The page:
Do I receive a retirement check or are the funds deposited directly into an account I designate?

Technically, you can still receive a paper check, but the Treasury Department recommends you sign up for direct deposit. About 80 percent of federal benefit payments are now made by direct deposit. If you will be living outside the United States after retirement, you may not be able to choose direct deposit. Many retirees choose to have their payments deposited in a U.S. bank and use ATM withdrawals, checks or online banking services.

Do I have to make new beneficiary designations when I retire?

No. The selections you made as an employee for CSRS, FERS, FEGLI and TSP benefits will follow you into retirement. If you wish to update your beneficiary designations, you will need to complete a new set of forms. To learn more, see Who's Your Beneficiary? (May 12, 2006).

How long before my retirement checks start to arrive?

There may be an interim period between your last paycheck and the arrival of your first retirement check. To prepare for this, you may want to have some extra cash available. Many employees use their lump sum annual leave check to cover expenses while waiting. To learn more about choosing a retirement date and maximizing your lump sum leave check, see Best Dates to Retire 2007 (Nov. 3, 2006).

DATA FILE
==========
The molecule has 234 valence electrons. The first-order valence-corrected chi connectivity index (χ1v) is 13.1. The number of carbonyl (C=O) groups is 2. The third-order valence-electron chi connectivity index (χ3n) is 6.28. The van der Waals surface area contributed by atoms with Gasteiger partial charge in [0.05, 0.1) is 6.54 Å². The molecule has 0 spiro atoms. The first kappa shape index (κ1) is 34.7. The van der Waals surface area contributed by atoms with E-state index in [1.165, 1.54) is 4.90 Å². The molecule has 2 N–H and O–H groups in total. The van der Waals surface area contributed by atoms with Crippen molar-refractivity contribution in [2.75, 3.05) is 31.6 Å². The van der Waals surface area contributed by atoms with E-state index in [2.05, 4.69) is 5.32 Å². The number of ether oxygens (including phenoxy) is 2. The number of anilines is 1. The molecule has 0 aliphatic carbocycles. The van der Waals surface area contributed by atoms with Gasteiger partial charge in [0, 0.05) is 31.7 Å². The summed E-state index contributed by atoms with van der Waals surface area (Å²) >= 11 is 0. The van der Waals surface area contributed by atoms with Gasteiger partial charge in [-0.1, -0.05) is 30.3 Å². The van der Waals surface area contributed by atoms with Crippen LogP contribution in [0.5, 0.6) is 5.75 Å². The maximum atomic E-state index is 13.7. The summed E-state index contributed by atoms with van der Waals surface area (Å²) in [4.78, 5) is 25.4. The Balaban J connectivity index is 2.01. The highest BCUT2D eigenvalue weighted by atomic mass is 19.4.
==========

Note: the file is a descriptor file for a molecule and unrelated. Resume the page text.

Tammy Flanagan is the senior benefits director for the National Institute of Transition Planning Inc., which conducts federal retirement planning workshops and seminars. She has spent 25 years helping federal employees take charge of their retirement by understanding their benefits.


Tammy Flanagan has spent 30 years helping federal employees take charge of their retirement by understanding their benefits. She runs her own consulting business at and provides individual counseling as well as online training for the National Active and Retired Federal Employees Association, Plan Your Federal Retirement and the Federal Long Term Care insurance Program. She also serves as the senior benefits director for the National Institute of Transition Planning Inc., which conducts federal retirement planning workshops and seminars.

For more retirement planning help, tune in to "For Your Benefit," presented by the National Institute of Transition Planning Inc. live on Federal News Radio on Mondays at 10 a.m. ET on WFED AM 1500 in the Washington-metro area. Archived shows are available on